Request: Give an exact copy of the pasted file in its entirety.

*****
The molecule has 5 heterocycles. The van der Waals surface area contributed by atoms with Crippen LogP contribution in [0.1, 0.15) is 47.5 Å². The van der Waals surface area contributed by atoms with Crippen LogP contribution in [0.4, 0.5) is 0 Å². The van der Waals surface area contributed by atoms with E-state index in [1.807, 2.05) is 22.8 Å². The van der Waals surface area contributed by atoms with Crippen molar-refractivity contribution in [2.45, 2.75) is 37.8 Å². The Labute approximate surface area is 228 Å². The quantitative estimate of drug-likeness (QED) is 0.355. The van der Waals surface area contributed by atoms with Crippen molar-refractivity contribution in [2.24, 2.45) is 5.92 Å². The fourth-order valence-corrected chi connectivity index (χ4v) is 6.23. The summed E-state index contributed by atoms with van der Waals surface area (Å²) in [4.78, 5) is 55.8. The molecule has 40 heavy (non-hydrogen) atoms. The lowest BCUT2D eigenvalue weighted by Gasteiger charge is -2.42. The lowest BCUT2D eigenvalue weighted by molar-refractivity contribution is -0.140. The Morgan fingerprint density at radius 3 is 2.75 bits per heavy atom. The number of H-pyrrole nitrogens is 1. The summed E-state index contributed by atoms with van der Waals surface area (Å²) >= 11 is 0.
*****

The molecule has 5 heterocycles. The van der Waals surface area contributed by atoms with Crippen LogP contribution in [0.1, 0.15) is 47.5 Å². The van der Waals surface area contributed by atoms with Crippen LogP contribution in [0.4, 0.5) is 0 Å². The van der Waals surface area contributed by atoms with E-state index in [1.807, 2.05) is 22.8 Å². The van der Waals surface area contributed by atoms with Crippen molar-refractivity contribution in [2.45, 2.75) is 37.8 Å². The Labute approximate surface area is 228 Å². The quantitative estimate of drug-likeness (QED) is 0.355. The van der Waals surface area contributed by atoms with Crippen molar-refractivity contribution in [2.24, 2.45) is 5.92 Å². The fourth-order valence-corrected chi connectivity index (χ4v) is 6.23. The summed E-state index contributed by atoms with van der Waals surface area (Å²) in [4.78, 5) is 55.8. The molecule has 40 heavy (non-hydrogen) atoms. The lowest BCUT2D eigenvalue weighted by Gasteiger charge is -2.42. The lowest BCUT2D eigenvalue weighted by molar-refractivity contribution is -0.140. The Morgan fingerprint density at radius 3 is 2.75 bits per heavy atom. The number of H-pyrrole nitrogens is 1. The summed E-state index contributed by atoms with van der Waals surface area (Å²) >= 11 is 0.